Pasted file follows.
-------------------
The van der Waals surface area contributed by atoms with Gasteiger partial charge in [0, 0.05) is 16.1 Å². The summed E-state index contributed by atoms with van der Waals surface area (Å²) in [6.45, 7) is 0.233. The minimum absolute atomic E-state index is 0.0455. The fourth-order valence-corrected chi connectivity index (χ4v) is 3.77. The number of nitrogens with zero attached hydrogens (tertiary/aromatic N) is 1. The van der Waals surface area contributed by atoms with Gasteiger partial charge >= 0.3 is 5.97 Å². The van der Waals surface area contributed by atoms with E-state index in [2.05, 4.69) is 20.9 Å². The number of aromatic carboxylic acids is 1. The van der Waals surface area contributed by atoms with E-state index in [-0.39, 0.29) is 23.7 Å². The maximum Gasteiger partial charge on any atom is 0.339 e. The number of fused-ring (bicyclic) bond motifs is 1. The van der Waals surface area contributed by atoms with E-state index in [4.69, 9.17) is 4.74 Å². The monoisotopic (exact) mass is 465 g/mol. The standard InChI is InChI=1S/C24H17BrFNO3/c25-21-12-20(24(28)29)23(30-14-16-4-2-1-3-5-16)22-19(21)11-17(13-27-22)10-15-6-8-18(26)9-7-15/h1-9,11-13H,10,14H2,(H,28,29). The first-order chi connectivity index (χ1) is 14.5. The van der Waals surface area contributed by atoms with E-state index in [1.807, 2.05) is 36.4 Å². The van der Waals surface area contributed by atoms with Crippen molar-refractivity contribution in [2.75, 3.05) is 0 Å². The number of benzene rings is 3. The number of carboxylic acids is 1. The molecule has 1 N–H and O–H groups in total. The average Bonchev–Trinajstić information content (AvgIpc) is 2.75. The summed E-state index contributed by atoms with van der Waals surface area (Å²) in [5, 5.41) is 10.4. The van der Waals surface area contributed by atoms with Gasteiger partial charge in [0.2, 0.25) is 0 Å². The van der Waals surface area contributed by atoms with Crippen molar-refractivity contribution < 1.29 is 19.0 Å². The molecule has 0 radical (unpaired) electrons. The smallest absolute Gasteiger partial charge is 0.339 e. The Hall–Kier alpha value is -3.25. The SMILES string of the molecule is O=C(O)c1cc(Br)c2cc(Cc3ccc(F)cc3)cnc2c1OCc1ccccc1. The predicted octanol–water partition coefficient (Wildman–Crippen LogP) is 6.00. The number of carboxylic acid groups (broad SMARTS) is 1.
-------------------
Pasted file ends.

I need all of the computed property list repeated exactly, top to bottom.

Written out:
The van der Waals surface area contributed by atoms with Gasteiger partial charge in [0, 0.05) is 16.1 Å². The summed E-state index contributed by atoms with van der Waals surface area (Å²) in [6.45, 7) is 0.233. The minimum absolute atomic E-state index is 0.0455. The fourth-order valence-corrected chi connectivity index (χ4v) is 3.77. The number of nitrogens with zero attached hydrogens (tertiary/aromatic N) is 1. The van der Waals surface area contributed by atoms with Gasteiger partial charge >= 0.3 is 5.97 Å². The van der Waals surface area contributed by atoms with E-state index in [2.05, 4.69) is 20.9 Å². The number of aromatic carboxylic acids is 1. The van der Waals surface area contributed by atoms with E-state index in [-0.39, 0.29) is 23.7 Å². The maximum Gasteiger partial charge on any atom is 0.339 e. The number of fused-ring (bicyclic) bond motifs is 1. The van der Waals surface area contributed by atoms with E-state index in [4.69, 9.17) is 4.74 Å². The monoisotopic (exact) mass is 465 g/mol. The standard InChI is InChI=1S/C24H17BrFNO3/c25-21-12-20(24(28)29)23(30-14-16-4-2-1-3-5-16)22-19(21)11-17(13-27-22)10-15-6-8-18(26)9-7-15/h1-9,11-13H,10,14H2,(H,28,29). The first-order chi connectivity index (χ1) is 14.5. The van der Waals surface area contributed by atoms with E-state index in [1.807, 2.05) is 36.4 Å². The van der Waals surface area contributed by atoms with Crippen molar-refractivity contribution in [2.75, 3.05) is 0 Å². The number of benzene rings is 3. The number of carboxylic acids is 1. The molecule has 1 N–H and O–H groups in total. The average Bonchev–Trinajstić information content (AvgIpc) is 2.75. The summed E-state index contributed by atoms with van der Waals surface area (Å²) in [5, 5.41) is 10.4. The van der Waals surface area contributed by atoms with Gasteiger partial charge in [0.2, 0.25) is 0 Å². The van der Waals surface area contributed by atoms with Crippen molar-refractivity contribution < 1.29 is 19.0 Å². The molecule has 0 radical (unpaired) electrons. The smallest absolute Gasteiger partial charge is 0.339 e. The Hall–Kier alpha value is -3.25. The SMILES string of the molecule is O=C(O)c1cc(Br)c2cc(Cc3ccc(F)cc3)cnc2c1OCc1ccccc1. The predicted octanol–water partition coefficient (Wildman–Crippen LogP) is 6.00. The number of carboxylic acid groups (broad SMARTS) is 1.